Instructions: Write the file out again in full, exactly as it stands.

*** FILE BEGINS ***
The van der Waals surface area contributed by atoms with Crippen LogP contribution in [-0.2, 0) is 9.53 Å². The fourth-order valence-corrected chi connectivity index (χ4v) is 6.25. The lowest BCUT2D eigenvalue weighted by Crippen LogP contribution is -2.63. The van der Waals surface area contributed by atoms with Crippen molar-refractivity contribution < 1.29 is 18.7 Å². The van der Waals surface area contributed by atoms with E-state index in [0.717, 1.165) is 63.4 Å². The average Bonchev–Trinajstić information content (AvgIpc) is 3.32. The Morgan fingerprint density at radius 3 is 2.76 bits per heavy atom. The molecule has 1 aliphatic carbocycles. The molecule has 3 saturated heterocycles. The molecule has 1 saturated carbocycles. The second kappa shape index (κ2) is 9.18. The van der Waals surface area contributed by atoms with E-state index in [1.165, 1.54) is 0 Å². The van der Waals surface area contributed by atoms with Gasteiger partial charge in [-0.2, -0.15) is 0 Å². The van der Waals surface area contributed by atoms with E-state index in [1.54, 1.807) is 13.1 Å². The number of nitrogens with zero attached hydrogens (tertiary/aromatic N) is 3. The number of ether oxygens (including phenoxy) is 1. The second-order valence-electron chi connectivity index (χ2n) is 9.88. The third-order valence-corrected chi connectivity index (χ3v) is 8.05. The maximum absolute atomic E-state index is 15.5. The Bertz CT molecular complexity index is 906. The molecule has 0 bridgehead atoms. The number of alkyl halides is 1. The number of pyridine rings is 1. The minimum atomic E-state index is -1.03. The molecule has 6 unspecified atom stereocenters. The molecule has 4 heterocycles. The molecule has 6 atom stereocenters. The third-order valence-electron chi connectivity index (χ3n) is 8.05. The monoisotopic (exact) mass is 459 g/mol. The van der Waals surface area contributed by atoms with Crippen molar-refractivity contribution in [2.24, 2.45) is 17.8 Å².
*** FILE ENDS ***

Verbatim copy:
The van der Waals surface area contributed by atoms with Crippen LogP contribution in [-0.2, 0) is 9.53 Å². The fourth-order valence-corrected chi connectivity index (χ4v) is 6.25. The lowest BCUT2D eigenvalue weighted by Crippen LogP contribution is -2.63. The van der Waals surface area contributed by atoms with Crippen molar-refractivity contribution < 1.29 is 18.7 Å². The van der Waals surface area contributed by atoms with E-state index in [0.717, 1.165) is 63.4 Å². The average Bonchev–Trinajstić information content (AvgIpc) is 3.32. The Morgan fingerprint density at radius 3 is 2.76 bits per heavy atom. The molecule has 1 aliphatic carbocycles. The molecule has 3 saturated heterocycles. The molecule has 1 saturated carbocycles. The second kappa shape index (κ2) is 9.18. The van der Waals surface area contributed by atoms with E-state index in [1.165, 1.54) is 0 Å². The van der Waals surface area contributed by atoms with Gasteiger partial charge in [-0.2, -0.15) is 0 Å². The van der Waals surface area contributed by atoms with E-state index in [1.54, 1.807) is 13.1 Å². The number of nitrogens with zero attached hydrogens (tertiary/aromatic N) is 3. The number of ether oxygens (including phenoxy) is 1. The second-order valence-electron chi connectivity index (χ2n) is 9.88. The third-order valence-corrected chi connectivity index (χ3v) is 8.05. The maximum absolute atomic E-state index is 15.5. The Bertz CT molecular complexity index is 906. The molecule has 0 bridgehead atoms. The number of alkyl halides is 1. The number of pyridine rings is 1. The minimum atomic E-state index is -1.03. The molecule has 6 unspecified atom stereocenters. The molecule has 4 heterocycles. The molecule has 6 atom stereocenters. The third-order valence-electron chi connectivity index (χ3n) is 8.05. The monoisotopic (exact) mass is 459 g/mol. The van der Waals surface area contributed by atoms with Crippen molar-refractivity contribution in [2.24, 2.45) is 17.8 Å².